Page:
I write fantasy. So I can make most everything up? Right? Well, that's what I thought.
I've read a few posts on research for fantasy. And now that I think of it, I have done a little research for fantasy. Or attempted to anyways. Our library doesn't always have the best nonfiction selection. Or at least not fit to me. I only wish I could say I had the endurance to read a 400 page long, monotone nonfiction book on a single subject.
If I research in books, it's usually kids books. They have pictures (very helpful if you have to describe what something looks like). And they cover the important and interesting stuff, without yammering on about the dull details.
Of course, the internet is good too. For a quick small question. But it has it's inconsistencies and I really don't trust it as much as a book.
At Tales of Goldstone Wood, Anne Elisabeth is posting research tips as her Friday Tidbits. Last Friday, she posted about details.
- What do they eat? I had to conjure something up in my first draft the other day. Oddball and Rocky had dinner with some Vorbians. But Vorb is underground in a cavern. What are these people going to eat?? They do have access to the outside world (you didn't read that). But still. They ended up having a meal of transparent fish. The only reason I even found anything edible is because I've read up on and watched documentaries on caves and caverns (because I'm geeky and would dance at the chance to go spelunking or caving. . .). It was quite funny seeing them squirm while staring at their plates. :)
-What do they wear? It's a good cultural point. If they live outdoors as huntsman, they probably wear leather and fur. In which, Anne suggests you research tanning methods, at least some. I fall short at this. Most of the Postal Travelers are outfitted in plain old T-shirt and jeans. Though usually some have some kind of garment or accessory that defines their culture. But have I researched it? No, not really.
She also talked about hairstyles here. How that could define culture or personality. How it could show a rank or hierarchy. I read the beginning of one book in which knights-in-training had their hair cut on their first day. I kind of fall short here too.
- How do they get around? Transportation is pretty important. Anne made a point that if they get around by horseback, you need to have some understanding of horses and riding and tack (riding equipment). I've never thought of that. One, because I do have an understanding of that. And two, because in Oddball, people get around by their own two legs or flying creatures, like dragons or giant hawks. Aerodynamics, anyone?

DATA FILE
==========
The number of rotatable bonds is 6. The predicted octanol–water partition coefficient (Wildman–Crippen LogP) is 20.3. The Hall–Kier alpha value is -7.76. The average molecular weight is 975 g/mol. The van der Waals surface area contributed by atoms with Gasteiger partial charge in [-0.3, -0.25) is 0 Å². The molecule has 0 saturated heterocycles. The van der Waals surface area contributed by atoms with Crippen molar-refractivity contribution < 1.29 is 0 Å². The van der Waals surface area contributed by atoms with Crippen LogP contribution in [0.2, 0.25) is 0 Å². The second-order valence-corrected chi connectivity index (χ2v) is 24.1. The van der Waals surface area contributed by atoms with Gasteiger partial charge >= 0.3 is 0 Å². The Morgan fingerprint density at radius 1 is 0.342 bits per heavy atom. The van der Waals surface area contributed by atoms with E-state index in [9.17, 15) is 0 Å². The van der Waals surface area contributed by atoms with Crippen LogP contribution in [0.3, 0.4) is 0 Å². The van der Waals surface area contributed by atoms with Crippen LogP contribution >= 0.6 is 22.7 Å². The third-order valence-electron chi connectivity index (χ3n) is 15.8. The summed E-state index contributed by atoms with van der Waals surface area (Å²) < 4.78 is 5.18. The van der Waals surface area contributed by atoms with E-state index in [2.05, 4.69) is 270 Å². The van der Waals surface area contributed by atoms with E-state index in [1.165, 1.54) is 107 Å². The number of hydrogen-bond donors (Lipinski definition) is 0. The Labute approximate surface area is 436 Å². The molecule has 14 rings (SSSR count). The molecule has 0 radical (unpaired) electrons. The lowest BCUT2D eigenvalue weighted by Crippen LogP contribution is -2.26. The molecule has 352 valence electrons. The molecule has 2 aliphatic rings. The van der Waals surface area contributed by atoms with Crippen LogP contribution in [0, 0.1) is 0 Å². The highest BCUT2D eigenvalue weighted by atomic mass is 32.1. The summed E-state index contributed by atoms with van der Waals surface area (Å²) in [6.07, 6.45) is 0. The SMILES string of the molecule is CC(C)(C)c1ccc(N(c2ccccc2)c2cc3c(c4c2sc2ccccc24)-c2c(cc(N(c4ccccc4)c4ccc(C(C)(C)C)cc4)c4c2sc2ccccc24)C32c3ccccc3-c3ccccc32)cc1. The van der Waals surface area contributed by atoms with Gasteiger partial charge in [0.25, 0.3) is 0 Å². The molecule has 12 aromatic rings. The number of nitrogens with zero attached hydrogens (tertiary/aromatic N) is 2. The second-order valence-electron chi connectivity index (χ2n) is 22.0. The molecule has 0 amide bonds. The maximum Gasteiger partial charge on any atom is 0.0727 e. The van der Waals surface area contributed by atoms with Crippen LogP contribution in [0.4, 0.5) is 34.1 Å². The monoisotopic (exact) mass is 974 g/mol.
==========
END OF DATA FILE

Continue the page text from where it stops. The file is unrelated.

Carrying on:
The Penslayer added to the list in her post.
- Landscape. Where do the people live? How do people in that ecosystem live? How do they obtain food, shelter, clothing, warmth, etc. If they live a city, it's kind of obvious. But Oddball's homeland was a swampy/rainforest area. And I tried to research that, but came up dry.
- Religion. Every culture has a major religion. Large countries/cultures may have more than one. I've slacked off some on these too. I haven't actually gone out of my way to research it. But as I write the world creates itself. And some of the smaller people groups tend to have their own beliefs about life: their life purpose, their soul, legends, prophecies, etc. It's still pretty loose though. I'll try tightening it in the second draft.
- Language. She mostly talked about accents here. How different people talk. How someone from a mixed culture would talk. How people from different social classes would talk. Language is a lot of fun. I haven't actually researched anything. But it's fun to make up sayings or phrases that different cultures would use. Or even individuals. Hawk's Wing uses "besideways" for the word "besides." He and Rocky are from Echo Heights, these people live in the edge of a cliff. And they tend to use phrases or comparisons that involve heights, the sky, climbing, or flying.
Is their evening meal called supper or dinner? And their noon day meal? Some peoples insistence that the there's a difference between all the names tickles me. (Do you know what the noon day meal is in Nancy Drew?)
Now what is confusing is when Oddball comes across a kingdom that speaks a completely different language. For Oddball's world, there is a 'common language' that most every kingdom and people know. But every now and then they come across someone who doesn't speak it. Have I researched language that much? No. I wish I was as good as Tolkien. Normally I just write some jibberish, with either a funny or serious tone depending on what's supposed to be said. What I really should do is have a book with the words I make up, so there aren't any major inconsistencies. But I have yet to do that. . . I should probably research this more.
One thing I think is important to establish before research is how advanced a culture is. In Oddball there are many different kingdoms. Some are still in the dark ages, while others are almost up to our modern times. This can help determine what time periods to research. Maybe even some good historical fiction.
But one of the best ways to research, I think, is through other novels. Good novels that aren't afraid to add the details to make the world real, but aren't tangential and boring about it either. Fantasy, of course, if you're writing fantasy. But I'm sure historical fiction is great. And random niche books too. I had Oddball and Rocky climb through a mountain range. The only research material I found was too broad and over my head. But I just found a novel about a kid who climbs Mt. Everest. It's one thing to read about climbing tools and their uses, it's whole other thing to see a character in action with them.
What have you researched for your books? What have you found most helpful? Most difficult?